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Old 08-11-2011, 06:53 PM
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...a massive infusion of loans from the US.
Umm, you have seen what's happening with the US economy lately haven't you?
It doesn't really matter what regional neighbours can or cannot do. The fact is China has, and will continue over the coming years, radically changed the perceived balance of power in Asia.
Given the US financial woes, chances are that in 10-15 years or so they will be nowhere near the military check on China they are now. China, whether we like it or not, is the emerging superpower and is likely to be the only super power within a few decades. With the massive debt the US has on it's back, some serious spending cuts will have to be made. These cuts have to include military spending and a dramatic reduction in force projection capability.
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Old 08-11-2011, 07:00 PM
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And to cull one of my earlier posts in another thread, lets not forget this:




The Spratly's. In short, a group of some 100 islets, atolls, and reefs that total only about 5 square kilometers of land, but sprawl across some 410,000 square kilometers of the South China Sea. Set amid some of the world's most productive fishing grounds, the islands are believed to have enormous oil and gas reserves. Several nations have overlapping claims on the group. About 45 of the islands are currently occupied by small numbers of military personnel. China claims them all, but occupies only 8, Vietnam has occupied or marked 25, the Philippines 8, Malaysia 6, and Taiwan one. So far we have told everyone that we are backing the Philippines, and Vietnam and China has had naval battles over them: in 88 the ChiCom navy sank a Vietnamese Troop transport that was heading to a marked Vietnamese island. The Chinese has also recently occupied (with armed troops) an island claimed by the Philippines and have told them that under no circumstances will China permit anyone to explore for oil: particularly addressed to the Philippines.



Now: This is where almost all the angst in the area is rooted around. Despite what China says, one look at a map will tell you that they don't have a dog in this hunt. But they are forcing it anyways. And so far they have bullied, shot, and killed to keep that dog in the hunt. What makes anyone think that as the Peoples Liberation Army's Navy (And aint that a mouthful) gets more powerful as they get more peaceful?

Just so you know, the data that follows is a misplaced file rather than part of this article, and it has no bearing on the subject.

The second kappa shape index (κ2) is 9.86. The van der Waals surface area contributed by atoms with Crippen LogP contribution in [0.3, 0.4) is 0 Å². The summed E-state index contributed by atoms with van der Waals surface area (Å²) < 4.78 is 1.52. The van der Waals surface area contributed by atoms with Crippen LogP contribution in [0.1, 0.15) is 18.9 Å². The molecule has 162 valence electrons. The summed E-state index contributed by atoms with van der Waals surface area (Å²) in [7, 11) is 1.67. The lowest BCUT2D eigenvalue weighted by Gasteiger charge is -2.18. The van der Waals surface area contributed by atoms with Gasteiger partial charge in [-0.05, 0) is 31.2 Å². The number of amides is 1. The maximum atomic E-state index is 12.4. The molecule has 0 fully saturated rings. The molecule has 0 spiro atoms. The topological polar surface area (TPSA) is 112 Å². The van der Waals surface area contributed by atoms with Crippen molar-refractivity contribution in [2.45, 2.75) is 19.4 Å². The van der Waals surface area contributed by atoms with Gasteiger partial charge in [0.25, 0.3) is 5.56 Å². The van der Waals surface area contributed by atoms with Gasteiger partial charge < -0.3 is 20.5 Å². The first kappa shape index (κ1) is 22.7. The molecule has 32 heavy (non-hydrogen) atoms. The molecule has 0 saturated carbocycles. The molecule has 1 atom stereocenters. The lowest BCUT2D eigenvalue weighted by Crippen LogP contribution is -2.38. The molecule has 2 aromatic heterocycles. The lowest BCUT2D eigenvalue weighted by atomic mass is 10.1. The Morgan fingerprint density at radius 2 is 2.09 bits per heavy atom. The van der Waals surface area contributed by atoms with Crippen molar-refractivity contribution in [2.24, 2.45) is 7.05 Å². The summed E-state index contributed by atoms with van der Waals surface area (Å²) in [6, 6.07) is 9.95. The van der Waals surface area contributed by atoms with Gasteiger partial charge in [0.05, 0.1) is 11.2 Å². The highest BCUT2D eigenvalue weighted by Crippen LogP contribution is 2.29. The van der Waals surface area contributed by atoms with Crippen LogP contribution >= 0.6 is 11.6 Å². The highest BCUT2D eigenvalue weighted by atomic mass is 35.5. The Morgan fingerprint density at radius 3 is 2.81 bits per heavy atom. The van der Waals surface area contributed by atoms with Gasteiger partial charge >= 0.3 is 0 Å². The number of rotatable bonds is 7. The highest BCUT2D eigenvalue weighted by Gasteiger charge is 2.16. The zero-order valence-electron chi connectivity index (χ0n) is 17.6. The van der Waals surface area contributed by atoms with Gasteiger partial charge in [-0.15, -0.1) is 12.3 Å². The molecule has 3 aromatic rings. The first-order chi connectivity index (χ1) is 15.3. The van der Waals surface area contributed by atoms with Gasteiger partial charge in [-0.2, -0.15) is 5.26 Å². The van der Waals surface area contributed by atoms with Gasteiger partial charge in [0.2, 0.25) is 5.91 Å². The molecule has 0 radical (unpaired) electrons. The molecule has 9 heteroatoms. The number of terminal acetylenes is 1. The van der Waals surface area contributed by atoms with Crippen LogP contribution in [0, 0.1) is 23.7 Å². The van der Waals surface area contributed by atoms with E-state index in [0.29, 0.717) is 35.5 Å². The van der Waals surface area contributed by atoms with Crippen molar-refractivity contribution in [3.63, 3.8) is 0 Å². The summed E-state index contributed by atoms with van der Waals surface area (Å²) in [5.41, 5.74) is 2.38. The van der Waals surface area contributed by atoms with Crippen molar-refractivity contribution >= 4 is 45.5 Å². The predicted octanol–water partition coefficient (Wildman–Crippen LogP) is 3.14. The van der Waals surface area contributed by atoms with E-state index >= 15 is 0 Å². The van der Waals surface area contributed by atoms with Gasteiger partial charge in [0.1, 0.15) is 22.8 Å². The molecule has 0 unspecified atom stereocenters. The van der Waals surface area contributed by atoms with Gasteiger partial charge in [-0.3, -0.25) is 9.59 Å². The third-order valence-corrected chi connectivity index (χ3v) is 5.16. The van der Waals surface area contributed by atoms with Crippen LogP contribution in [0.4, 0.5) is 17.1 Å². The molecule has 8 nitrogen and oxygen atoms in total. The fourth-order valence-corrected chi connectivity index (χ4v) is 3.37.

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Old 08-11-2011, 07:32 PM
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Despite what China says, one look at a map will tell you that they don't have a dog in this hunt.
One of their best bits of evidence to push the "we own them" is that old Chinese vases and porcelain have been found on some of the islands.
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Old 08-11-2011, 07:38 PM
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True enough: But the question is, how and why? Was it an official Chinese Settlement? Was it traders, or people who bought Chinese goods because that was what they wanted?

I honestly have no answer to this: So it could be, and it might not be. You's pays your money, and you's take the chances.
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Old 08-11-2011, 07:45 PM
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True enough: But the question is, how and why? Was it an official Chinese Settlement? Was it traders, or people who bought Chinese goods because that was what they wanted?

I honestly have no answer to this: So it could be, and it might not be. You's pays your money, and you's take the chances.
I was being sarcastic... or something like that.
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Old 08-11-2011, 07:56 PM
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I figured you was, but still, I am fussy enough to point out such things. After all, for fun one long weekend I decided to (using the info in the TW2K books) to figure out how much of *everything* a US ACAV regiment would need: From food to bullets, from trucks to tanks, to how many sets of uniforms, how much in the way of spares (Figured at 2.5% of total weight of everything that might need them), and how much of everything it would take to move said regiment 600km. And how much it would take to move said muchness, etc, etc, etc...
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Old 08-12-2011, 02:22 AM
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China has always seen it's direct neighbours as "buffer" zones. Historicly they have always been keen on having these nations as client states or occupied protectorates, this is nothing new and can't really be linked to their relatively new communist government. They have been scrapping over Korea and taiwan for centuries (if not longer).